Each Chapter is a fully integrated military unit, possessing starships, aircraft, and land vehicles (they do not possess sea units as the tabletop game does not model sea combat). A Chapter's main headquarters is its "fortress monastery", which could either be a citadel on a planet, Space Hulk, or a large starship. Each Chapter also rules one or more worlds from which they draw resources and recruits.

Each Chapter is led by a Chapter Master. Chapter Masters rank among the Imperium's highest elite. They are one of the few people with the authority to order the annihilation of a planet's population.

Each Chapter is autonomous; there is no higher authority that commands all Space Marines (except the Emperor, if only in principle). Nonetheless, any Chapter may be subject to censure or even excommunication by the Inquisition should it waver in its duty to the Emperor.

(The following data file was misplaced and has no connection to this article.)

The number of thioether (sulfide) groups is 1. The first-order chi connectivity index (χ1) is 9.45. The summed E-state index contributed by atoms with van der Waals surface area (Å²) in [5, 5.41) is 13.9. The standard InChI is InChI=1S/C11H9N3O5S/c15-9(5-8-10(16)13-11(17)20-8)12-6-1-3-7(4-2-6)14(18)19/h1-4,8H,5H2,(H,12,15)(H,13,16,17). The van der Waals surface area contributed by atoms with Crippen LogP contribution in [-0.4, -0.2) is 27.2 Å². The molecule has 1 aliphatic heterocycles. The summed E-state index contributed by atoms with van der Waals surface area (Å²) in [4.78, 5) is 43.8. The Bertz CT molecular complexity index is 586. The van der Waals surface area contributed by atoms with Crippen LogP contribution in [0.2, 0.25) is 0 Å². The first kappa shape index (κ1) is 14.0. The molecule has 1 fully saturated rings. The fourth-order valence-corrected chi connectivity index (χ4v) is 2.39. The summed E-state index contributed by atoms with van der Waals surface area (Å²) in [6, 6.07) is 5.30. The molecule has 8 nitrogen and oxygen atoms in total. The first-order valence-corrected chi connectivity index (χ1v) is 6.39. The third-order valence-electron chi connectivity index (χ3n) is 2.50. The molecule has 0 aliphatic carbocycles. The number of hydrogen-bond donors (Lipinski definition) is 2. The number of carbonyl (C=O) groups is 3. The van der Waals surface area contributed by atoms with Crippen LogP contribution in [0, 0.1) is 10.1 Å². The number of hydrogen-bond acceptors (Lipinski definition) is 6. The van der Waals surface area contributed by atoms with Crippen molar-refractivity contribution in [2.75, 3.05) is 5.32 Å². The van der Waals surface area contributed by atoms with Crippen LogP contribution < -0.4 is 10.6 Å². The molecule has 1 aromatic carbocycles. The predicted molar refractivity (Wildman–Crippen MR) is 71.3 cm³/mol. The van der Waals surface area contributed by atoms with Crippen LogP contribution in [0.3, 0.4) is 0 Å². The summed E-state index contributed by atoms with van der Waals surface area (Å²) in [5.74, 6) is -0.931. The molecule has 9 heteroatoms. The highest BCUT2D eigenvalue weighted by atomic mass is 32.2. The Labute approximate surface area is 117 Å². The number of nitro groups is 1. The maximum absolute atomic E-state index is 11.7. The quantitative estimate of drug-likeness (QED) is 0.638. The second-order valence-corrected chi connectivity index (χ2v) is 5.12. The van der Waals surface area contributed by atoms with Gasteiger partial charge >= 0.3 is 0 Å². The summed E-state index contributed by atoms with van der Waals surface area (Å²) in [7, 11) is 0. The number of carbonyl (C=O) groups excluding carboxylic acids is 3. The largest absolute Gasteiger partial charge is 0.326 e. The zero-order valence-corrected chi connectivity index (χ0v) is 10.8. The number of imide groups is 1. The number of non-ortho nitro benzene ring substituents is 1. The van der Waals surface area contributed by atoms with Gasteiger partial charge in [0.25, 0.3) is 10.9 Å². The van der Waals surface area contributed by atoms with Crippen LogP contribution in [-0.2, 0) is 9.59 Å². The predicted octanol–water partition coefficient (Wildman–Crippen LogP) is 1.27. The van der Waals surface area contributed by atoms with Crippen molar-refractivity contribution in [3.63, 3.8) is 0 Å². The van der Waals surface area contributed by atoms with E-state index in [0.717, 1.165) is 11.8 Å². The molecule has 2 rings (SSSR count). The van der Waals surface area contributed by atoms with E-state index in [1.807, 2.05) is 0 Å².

• Chambers, Andy (1998). Warhammer 40,000 Codex: Space Marines. Nottingham: Games Workshop. ISBN 1-869893-28-X. 
  • Haines, Pete; McNeill, Graham (2004). Warhammer 40,000 Codex: Space Marines (4th ed.). Nottingham: Games Workshop. ISBN 1-84154-526-0. 
  • Johnson, Jervis (2004). Battlefleet Gothic: Armada. Nottingham: Games Workshop. ISBN 978-1-84154-506-6. 
  • Priestly, Rick, Warhammer 40,000 Rogue Trader, Games Workshop, Nottingham, 1987, ISBN 1-869893-23-9
  • Warhammer 40,000 5th edition rule book, Games Workshop, Nottingham 2008
  • Priestly, Rick (February 1988). "Chapter Approved: The Origin of the Legiones Astartes". White Dwarf (Nottingham, UK: Games Workshop) (98): 12–17.